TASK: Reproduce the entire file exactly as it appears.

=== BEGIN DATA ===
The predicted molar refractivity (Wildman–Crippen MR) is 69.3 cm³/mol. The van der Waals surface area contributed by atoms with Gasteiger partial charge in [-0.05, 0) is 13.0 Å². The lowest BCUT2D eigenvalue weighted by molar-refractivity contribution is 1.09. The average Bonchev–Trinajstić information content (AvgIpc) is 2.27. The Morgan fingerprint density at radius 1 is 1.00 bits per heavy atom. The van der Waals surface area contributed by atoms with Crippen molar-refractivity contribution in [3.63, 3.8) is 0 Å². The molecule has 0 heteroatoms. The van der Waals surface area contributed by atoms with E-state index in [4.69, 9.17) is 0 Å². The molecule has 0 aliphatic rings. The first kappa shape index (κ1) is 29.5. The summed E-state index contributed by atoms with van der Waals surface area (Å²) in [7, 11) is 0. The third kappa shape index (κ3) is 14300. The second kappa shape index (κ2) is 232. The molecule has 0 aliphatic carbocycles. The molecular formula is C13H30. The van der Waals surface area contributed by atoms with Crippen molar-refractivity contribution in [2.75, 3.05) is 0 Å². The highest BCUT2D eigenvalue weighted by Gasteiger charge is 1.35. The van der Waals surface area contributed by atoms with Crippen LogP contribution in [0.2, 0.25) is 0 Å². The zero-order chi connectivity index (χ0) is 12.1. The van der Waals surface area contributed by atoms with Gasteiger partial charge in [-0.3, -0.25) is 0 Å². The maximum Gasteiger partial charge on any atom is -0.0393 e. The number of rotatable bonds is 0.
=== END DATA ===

The predicted molar refractivity (Wildman–Crippen MR) is 69.3 cm³/mol. The van der Waals surface area contributed by atoms with Gasteiger partial charge in [-0.05, 0) is 13.0 Å². The lowest BCUT2D eigenvalue weighted by molar-refractivity contribution is 1.09. The average Bonchev–Trinajstić information content (AvgIpc) is 2.27. The Morgan fingerprint density at radius 1 is 1.00 bits per heavy atom. The van der Waals surface area contributed by atoms with Crippen molar-refractivity contribution in [3.63, 3.8) is 0 Å². The molecule has 0 heteroatoms. The van der Waals surface area contributed by atoms with E-state index in [4.69, 9.17) is 0 Å². The molecule has 0 aliphatic rings. The first kappa shape index (κ1) is 29.5. The summed E-state index contributed by atoms with van der Waals surface area (Å²) in [7, 11) is 0. The third kappa shape index (κ3) is 14300. The second kappa shape index (κ2) is 232. The molecule has 0 aliphatic carbocycles. The molecular formula is C13H30. The van der Waals surface area contributed by atoms with Crippen molar-refractivity contribution in [2.75, 3.05) is 0 Å². The highest BCUT2D eigenvalue weighted by Gasteiger charge is 1.35. The van der Waals surface area contributed by atoms with Crippen LogP contribution in [0.2, 0.25) is 0 Å². The zero-order chi connectivity index (χ0) is 12.1. The van der Waals surface area contributed by atoms with Gasteiger partial charge in [-0.3, -0.25) is 0 Å². The maximum Gasteiger partial charge on any atom is -0.0393 e. The number of rotatable bonds is 0.